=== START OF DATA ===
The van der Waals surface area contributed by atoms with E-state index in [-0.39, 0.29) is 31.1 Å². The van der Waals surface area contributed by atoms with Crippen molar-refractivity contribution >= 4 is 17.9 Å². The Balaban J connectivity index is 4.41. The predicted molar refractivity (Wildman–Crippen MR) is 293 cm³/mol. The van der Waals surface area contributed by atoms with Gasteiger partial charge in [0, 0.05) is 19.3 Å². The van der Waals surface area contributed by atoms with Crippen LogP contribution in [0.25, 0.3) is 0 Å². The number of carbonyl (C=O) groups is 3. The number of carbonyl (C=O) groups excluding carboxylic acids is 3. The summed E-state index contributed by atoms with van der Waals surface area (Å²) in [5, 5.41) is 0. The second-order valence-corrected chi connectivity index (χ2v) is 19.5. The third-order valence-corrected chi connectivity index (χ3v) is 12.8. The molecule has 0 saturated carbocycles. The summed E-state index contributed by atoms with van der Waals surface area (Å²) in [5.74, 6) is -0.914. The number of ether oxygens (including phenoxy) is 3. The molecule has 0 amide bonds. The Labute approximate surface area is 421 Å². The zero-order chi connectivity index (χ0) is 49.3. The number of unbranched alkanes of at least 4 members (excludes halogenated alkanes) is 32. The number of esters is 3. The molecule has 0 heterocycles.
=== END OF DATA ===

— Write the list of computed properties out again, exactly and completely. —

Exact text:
The van der Waals surface area contributed by atoms with E-state index in [-0.39, 0.29) is 31.1 Å². The van der Waals surface area contributed by atoms with Crippen molar-refractivity contribution >= 4 is 17.9 Å². The Balaban J connectivity index is 4.41. The predicted molar refractivity (Wildman–Crippen MR) is 293 cm³/mol. The van der Waals surface area contributed by atoms with Gasteiger partial charge in [0, 0.05) is 19.3 Å². The van der Waals surface area contributed by atoms with Crippen LogP contribution in [0.25, 0.3) is 0 Å². The number of carbonyl (C=O) groups is 3. The number of carbonyl (C=O) groups excluding carboxylic acids is 3. The summed E-state index contributed by atoms with van der Waals surface area (Å²) in [5, 5.41) is 0. The second-order valence-corrected chi connectivity index (χ2v) is 19.5. The third-order valence-corrected chi connectivity index (χ3v) is 12.8. The molecule has 0 saturated carbocycles. The summed E-state index contributed by atoms with van der Waals surface area (Å²) in [5.74, 6) is -0.914. The number of ether oxygens (including phenoxy) is 3. The molecule has 0 amide bonds. The Labute approximate surface area is 421 Å². The zero-order chi connectivity index (χ0) is 49.3. The number of unbranched alkanes of at least 4 members (excludes halogenated alkanes) is 32. The number of esters is 3. The molecule has 0 heterocycles.